EPI BIO 305 Applied Statistical Programming (1)

This course provides a thorough working introduction to the statistical programming language SAS. Concepts focus on practical issues relating to data management, statistical data processing and SAS programming.

EPI BIO 306 R Programming (1)

This course provides a thorough working introduction to the statistical programming language R. Concepts focus on practical issues including: installing and configuring the RStudio development environment; loading and managing data in R; accessing R packages; writing R functions; writing R scripts; debugging and profiling R scripts; organizing and commenting R code; and developing dynamic analysis reports using R MarkDown. Topics in biostatistical data analysis will provide relevant working examples.


 EPI_BIO 400-Level Courses

EPI BIO 401 Intermediate Epidemiology (1)

The purpose of this course is two-fold: 1) To elaborate on concepts first introduced in introductory epi and demonstrate to students how these concepts are frequently applied in biomedical literature; and 2) To provide students an overview of the physiology, pathophysiology, and epidemiology of prevalent diseases in the United States. Prerequisites: EPI_BIO 301, EPI_BIO 302 or PUB_HLTH 302. 

EPI BIO 402 Intermediate Biostatistics (1)

This course provides an intermediate-level treatment of linear and logistic regression models, including model estimation and inference, model building and diagnostics, and interpretation of results in the context of epidemiologic and clinical studies.  The focus is on practical application of regression models for data analysis.  The course uses R statistical software for data analysis. 

EPI BIO 403 Statistical Inference and Applied Techniques (1)

This course introduces statistical inference concepts and applied statistical techniques for data analysis in a mathematical framework. Concepts include point and interval estimation, maximum likelihood, large sample theory, hypothesis testing, bootstrap methods, analysis of variance, linear regression, analysis of categorical data and Bayesian methods.

EPI BIO 411 Health Measurement Science (1)

This course introduces students to the principles and practice of good health measurement, with a central focus on the methodology of developing of a patient-reported outcomes (PRO) instrument and related assessment tools. By the end of the course, students will be expected to read the measurement development literature and to extract, evaluate, and write about the relevant design and reported properties of the instruments/scores.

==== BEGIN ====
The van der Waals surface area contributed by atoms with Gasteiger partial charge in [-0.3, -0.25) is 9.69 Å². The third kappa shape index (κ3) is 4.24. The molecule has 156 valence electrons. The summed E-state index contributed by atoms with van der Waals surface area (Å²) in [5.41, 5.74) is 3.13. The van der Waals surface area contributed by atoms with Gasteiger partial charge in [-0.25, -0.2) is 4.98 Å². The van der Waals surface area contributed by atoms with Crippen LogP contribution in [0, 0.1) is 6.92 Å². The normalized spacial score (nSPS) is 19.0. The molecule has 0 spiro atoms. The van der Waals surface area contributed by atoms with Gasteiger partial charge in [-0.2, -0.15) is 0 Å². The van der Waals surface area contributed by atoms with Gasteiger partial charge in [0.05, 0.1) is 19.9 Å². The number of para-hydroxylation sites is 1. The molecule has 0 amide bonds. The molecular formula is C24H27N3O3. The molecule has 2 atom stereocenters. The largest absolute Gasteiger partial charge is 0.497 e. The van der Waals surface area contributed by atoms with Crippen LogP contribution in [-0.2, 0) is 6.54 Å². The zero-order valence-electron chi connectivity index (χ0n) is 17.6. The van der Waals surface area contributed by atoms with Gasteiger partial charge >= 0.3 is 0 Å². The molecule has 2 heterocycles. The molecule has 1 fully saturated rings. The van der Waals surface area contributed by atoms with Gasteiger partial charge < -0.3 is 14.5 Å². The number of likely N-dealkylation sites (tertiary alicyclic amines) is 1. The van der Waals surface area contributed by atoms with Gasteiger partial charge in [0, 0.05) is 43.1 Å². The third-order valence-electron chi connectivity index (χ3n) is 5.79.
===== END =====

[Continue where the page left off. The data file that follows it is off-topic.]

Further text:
EPI BIO 427 Practical Issues in Population Studies (1)

This course covers practical aspects of conducting a population-based research study. Concepts include determining a study budget, setting a timeline, identifying study team members, setting a strategy for recruitment and retention, developing a data collection protocol and monitoring data collection to ensure quality control and quality assurance. Students will demonstrate these skills by engaging in a quarter-long group project to draft a Manual of Operations for a new “mock” population study.   

EPI BIO 429 Meta-Analysis in the Medical Sciences

This course covers statistical methods for meta-analysis. Concepts include fixed-effects and random-effects models, measures of heterogeneity, prediction intervals, meta regression, power assessment, subgroup analysis and assessment of publication bias. The course will emphasize basic theory and underlying statistical methods, computational approaches and interpretation of results from published studies. 

 EPI_BIO 500-Level Courses

EPI BIO 501 Advanced Epidemiology (1)

This course builds on material learned in previous Biostatistics and Epidemiology courses. Concepts are applied to the design, implementation, analysis and interpretation of observational epidemiologic studies (cross-sectional, case-control and cohort). Students enrolled in an MPH degree program must have the consent of the instructor. Prerequisites: EPI_BIO 301, EPI_BIO 302, EPI_BIO 401, EPI_BIO 402. 

EPI BIO 502 Advanced Biostatistics (1)